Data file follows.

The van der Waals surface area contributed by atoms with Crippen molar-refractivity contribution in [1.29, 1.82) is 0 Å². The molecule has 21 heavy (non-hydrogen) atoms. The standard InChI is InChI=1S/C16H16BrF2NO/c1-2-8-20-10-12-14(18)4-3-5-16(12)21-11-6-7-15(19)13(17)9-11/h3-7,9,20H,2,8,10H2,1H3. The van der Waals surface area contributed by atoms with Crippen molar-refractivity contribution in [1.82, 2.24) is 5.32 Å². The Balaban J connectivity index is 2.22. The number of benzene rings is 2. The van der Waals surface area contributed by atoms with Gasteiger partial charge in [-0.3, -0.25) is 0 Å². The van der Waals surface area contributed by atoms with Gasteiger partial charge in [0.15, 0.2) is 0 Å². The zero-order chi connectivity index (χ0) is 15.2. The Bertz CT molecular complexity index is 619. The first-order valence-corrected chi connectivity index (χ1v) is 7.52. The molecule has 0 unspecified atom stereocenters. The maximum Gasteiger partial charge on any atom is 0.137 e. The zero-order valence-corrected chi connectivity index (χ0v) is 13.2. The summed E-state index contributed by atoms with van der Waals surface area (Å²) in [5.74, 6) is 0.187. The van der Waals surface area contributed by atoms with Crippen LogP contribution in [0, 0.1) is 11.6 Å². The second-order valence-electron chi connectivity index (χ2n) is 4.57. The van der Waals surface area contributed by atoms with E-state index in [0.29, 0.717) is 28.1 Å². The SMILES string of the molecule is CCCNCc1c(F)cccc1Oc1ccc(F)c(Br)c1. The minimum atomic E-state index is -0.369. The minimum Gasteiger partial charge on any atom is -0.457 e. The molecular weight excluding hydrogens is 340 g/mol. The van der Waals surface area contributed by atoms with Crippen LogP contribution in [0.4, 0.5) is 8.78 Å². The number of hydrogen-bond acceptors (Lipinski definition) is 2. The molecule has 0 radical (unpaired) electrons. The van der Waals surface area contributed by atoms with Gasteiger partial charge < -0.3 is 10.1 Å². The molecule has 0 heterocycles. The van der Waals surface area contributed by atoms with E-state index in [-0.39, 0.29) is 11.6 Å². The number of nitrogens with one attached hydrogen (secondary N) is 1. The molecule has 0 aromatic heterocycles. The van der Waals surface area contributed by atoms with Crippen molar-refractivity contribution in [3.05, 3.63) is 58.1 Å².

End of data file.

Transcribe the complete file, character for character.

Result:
The van der Waals surface area contributed by atoms with Crippen molar-refractivity contribution in [1.29, 1.82) is 0 Å². The molecule has 21 heavy (non-hydrogen) atoms. The standard InChI is InChI=1S/C16H16BrF2NO/c1-2-8-20-10-12-14(18)4-3-5-16(12)21-11-6-7-15(19)13(17)9-11/h3-7,9,20H,2,8,10H2,1H3. The van der Waals surface area contributed by atoms with Crippen molar-refractivity contribution in [1.82, 2.24) is 5.32 Å². The Balaban J connectivity index is 2.22. The number of benzene rings is 2. The van der Waals surface area contributed by atoms with Gasteiger partial charge in [-0.3, -0.25) is 0 Å². The van der Waals surface area contributed by atoms with Gasteiger partial charge in [0.15, 0.2) is 0 Å². The zero-order chi connectivity index (χ0) is 15.2. The Bertz CT molecular complexity index is 619. The first-order valence-corrected chi connectivity index (χ1v) is 7.52. The molecule has 0 unspecified atom stereocenters. The maximum Gasteiger partial charge on any atom is 0.137 e. The zero-order valence-corrected chi connectivity index (χ0v) is 13.2. The summed E-state index contributed by atoms with van der Waals surface area (Å²) in [5.74, 6) is 0.187. The van der Waals surface area contributed by atoms with Crippen LogP contribution in [0, 0.1) is 11.6 Å². The second-order valence-electron chi connectivity index (χ2n) is 4.57. The van der Waals surface area contributed by atoms with E-state index in [0.29, 0.717) is 28.1 Å². The SMILES string of the molecule is CCCNCc1c(F)cccc1Oc1ccc(F)c(Br)c1. The minimum atomic E-state index is -0.369. The minimum Gasteiger partial charge on any atom is -0.457 e. The molecular weight excluding hydrogens is 340 g/mol. The van der Waals surface area contributed by atoms with Crippen LogP contribution in [0.4, 0.5) is 8.78 Å². The number of hydrogen-bond acceptors (Lipinski definition) is 2. The molecule has 0 radical (unpaired) electrons. The van der Waals surface area contributed by atoms with Gasteiger partial charge < -0.3 is 10.1 Å². The molecule has 0 heterocycles. The van der Waals surface area contributed by atoms with E-state index in [-0.39, 0.29) is 11.6 Å². The number of nitrogens with one attached hydrogen (secondary N) is 1. The molecule has 0 aromatic heterocycles. The van der Waals surface area contributed by atoms with Crippen molar-refractivity contribution in [3.05, 3.63) is 58.1 Å².